Your search results

The Evergreen Guide to Compliance in private rented property

Posted by Barry Burton on August 20, 2018
| 0

1. EICR and PAT







Since December 1st 2015, any new tenancy has needed a valid EICR certificate. And all properties have needed one since December 1st 2016. The EICR (Electrical Installation Condition Report) covers installations and fixed electrical fittings, whereas the PAT (Portable Appliance Test) covers movable electrical items (generally those with a plug).

The EICR needs to be completed by a ‘competent person’ (for definition see link) and covers the consumer unit, visible wiring, and sockets amongst other fixtures.

Items that are tested may receive a C1 (danger present) or C2 (potential danger) rating. These will lead to an unsatisfactory and remedial work to fix them is needed before a satisfactory certificate is granted. A C1 must be made safe as soon as practicable (there and then), whereas a C2, although ‘urgent’ remedial work can be scheduled immediately. A C3 should be seen as a warning that work may be needed in the near future to keep the property’s electrics safe.

EICRs must be conducted within 5 years and, at the discretion of the tester, this time may be reduced.

The PAT testing is conducted on every portable appliance; this will include but not exclusive to, fridge, freezer, Oven (sometimes), hairdryers, lamps, TV, DVD players etc. The test has to be completed using a recognized PAT testing device. Any items that fail the test have to be replaced or repaired immediately. The landlord is not bound to test tenants’ portable appliances, only appliances that they, the landlord, provides. Items less than a year old do not have to be tested but there should be a record of when those items were purchased and a test taken after ownership of 12 months.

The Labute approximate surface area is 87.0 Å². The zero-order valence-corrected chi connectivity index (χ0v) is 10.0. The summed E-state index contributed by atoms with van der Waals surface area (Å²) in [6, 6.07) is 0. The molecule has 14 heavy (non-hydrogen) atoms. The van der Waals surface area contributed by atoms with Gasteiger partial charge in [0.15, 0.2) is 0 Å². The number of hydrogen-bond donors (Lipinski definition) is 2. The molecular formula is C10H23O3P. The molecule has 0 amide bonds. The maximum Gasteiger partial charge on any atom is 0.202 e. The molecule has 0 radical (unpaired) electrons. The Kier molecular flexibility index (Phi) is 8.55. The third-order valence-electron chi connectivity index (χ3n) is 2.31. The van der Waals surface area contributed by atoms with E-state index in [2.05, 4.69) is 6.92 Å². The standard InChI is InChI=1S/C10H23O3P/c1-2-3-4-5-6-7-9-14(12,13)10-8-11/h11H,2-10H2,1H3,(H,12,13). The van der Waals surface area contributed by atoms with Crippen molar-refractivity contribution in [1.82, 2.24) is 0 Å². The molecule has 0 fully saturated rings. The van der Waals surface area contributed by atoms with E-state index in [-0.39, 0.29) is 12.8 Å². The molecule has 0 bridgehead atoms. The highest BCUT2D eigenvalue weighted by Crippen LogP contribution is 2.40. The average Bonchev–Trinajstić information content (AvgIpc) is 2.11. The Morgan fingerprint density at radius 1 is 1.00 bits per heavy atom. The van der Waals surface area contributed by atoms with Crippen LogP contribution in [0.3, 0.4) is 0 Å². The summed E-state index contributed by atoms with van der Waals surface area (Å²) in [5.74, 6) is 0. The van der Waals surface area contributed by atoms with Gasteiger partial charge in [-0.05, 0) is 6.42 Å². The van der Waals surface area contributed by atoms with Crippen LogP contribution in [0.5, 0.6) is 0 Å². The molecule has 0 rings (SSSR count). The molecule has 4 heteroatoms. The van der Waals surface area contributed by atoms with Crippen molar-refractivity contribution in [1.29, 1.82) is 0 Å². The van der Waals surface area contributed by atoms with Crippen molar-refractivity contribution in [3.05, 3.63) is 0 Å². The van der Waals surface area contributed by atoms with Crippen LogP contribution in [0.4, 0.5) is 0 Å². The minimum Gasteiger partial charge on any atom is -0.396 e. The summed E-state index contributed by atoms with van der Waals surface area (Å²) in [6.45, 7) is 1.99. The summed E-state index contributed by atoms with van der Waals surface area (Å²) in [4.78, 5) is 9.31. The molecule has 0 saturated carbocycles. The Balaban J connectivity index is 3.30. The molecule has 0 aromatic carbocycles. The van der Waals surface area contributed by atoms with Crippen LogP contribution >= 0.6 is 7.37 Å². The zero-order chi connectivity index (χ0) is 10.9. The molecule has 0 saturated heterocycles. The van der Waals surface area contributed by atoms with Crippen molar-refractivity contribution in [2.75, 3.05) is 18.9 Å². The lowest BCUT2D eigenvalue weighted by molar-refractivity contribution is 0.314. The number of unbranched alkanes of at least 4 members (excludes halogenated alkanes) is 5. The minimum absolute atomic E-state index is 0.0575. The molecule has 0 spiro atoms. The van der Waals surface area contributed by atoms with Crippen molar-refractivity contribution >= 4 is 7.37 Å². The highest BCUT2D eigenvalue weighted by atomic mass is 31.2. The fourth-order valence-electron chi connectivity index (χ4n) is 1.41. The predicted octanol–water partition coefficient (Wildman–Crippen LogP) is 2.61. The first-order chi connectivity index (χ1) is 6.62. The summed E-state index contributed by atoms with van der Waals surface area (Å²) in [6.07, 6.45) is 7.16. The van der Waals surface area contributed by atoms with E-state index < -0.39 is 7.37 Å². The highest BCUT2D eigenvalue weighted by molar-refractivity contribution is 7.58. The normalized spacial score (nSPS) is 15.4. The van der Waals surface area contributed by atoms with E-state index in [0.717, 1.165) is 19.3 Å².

2. A frequency of Electrical testing.

The PAT testing would normally be conducted at the same time as the EICR and, contrary to popular belief, is not an annual test. However, it is recommended that they are tested at the very minimum every tenant turnover.

And, contrary to popular belief (according to some electricians) the EICR does not have to be done before each and every tenancy. Tenancies nowadays under the PRT regime could last only 28 days. It is important to note that the EICR (and PAT stickers) are in date at all time. I now quote from the document linked below:

“The electrical safety inspection does not have to be completed immediately before a new tenancy begins or every time a new tenancy starts, as long as an inspection has been carried out in the period of 5 years before the tenancy starts.”

The printed PAT list should be added to the EICR and given to all tenants.

For further clarification and information, please see link here.


3. Fire and Smoke Safety

Fire Safety Save Lives

The revised Domestic Technical Handbook guidance states there should be at least:

  • one functioning smoke alarm in the room(s) which is/are frequently used by the occupants for general daytime living purposes